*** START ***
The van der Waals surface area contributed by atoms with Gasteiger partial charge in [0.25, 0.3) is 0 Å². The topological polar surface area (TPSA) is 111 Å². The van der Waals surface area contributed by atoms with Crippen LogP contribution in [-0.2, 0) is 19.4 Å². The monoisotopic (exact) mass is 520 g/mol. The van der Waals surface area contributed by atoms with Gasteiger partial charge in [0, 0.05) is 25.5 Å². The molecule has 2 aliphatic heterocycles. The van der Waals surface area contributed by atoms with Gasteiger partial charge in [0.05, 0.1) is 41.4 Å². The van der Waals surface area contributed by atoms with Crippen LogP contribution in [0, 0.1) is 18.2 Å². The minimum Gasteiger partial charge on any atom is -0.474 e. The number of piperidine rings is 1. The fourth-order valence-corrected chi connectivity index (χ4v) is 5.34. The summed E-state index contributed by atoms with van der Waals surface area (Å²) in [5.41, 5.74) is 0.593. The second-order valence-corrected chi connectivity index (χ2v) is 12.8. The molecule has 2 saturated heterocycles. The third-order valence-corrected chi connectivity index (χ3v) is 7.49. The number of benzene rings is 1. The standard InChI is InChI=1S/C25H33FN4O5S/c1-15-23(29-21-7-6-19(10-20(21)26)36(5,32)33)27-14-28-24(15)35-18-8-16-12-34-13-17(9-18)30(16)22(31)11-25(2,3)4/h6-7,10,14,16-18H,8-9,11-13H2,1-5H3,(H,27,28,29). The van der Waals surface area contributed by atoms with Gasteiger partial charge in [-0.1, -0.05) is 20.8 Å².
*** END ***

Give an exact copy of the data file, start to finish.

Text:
The van der Waals surface area contributed by atoms with Gasteiger partial charge in [0.25, 0.3) is 0 Å². The topological polar surface area (TPSA) is 111 Å². The van der Waals surface area contributed by atoms with Crippen LogP contribution in [-0.2, 0) is 19.4 Å². The monoisotopic (exact) mass is 520 g/mol. The van der Waals surface area contributed by atoms with Gasteiger partial charge in [0, 0.05) is 25.5 Å². The molecule has 2 aliphatic heterocycles. The van der Waals surface area contributed by atoms with Gasteiger partial charge in [0.05, 0.1) is 41.4 Å². The van der Waals surface area contributed by atoms with Crippen LogP contribution in [0, 0.1) is 18.2 Å². The minimum Gasteiger partial charge on any atom is -0.474 e. The number of piperidine rings is 1. The fourth-order valence-corrected chi connectivity index (χ4v) is 5.34. The summed E-state index contributed by atoms with van der Waals surface area (Å²) in [5.41, 5.74) is 0.593. The second-order valence-corrected chi connectivity index (χ2v) is 12.8. The molecule has 2 saturated heterocycles. The third-order valence-corrected chi connectivity index (χ3v) is 7.49. The number of benzene rings is 1. The standard InChI is InChI=1S/C25H33FN4O5S/c1-15-23(29-21-7-6-19(10-20(21)26)36(5,32)33)27-14-28-24(15)35-18-8-16-12-34-13-17(9-18)30(16)22(31)11-25(2,3)4/h6-7,10,14,16-18H,8-9,11-13H2,1-5H3,(H,27,28,29). The van der Waals surface area contributed by atoms with Gasteiger partial charge in [-0.1, -0.05) is 20.8 Å².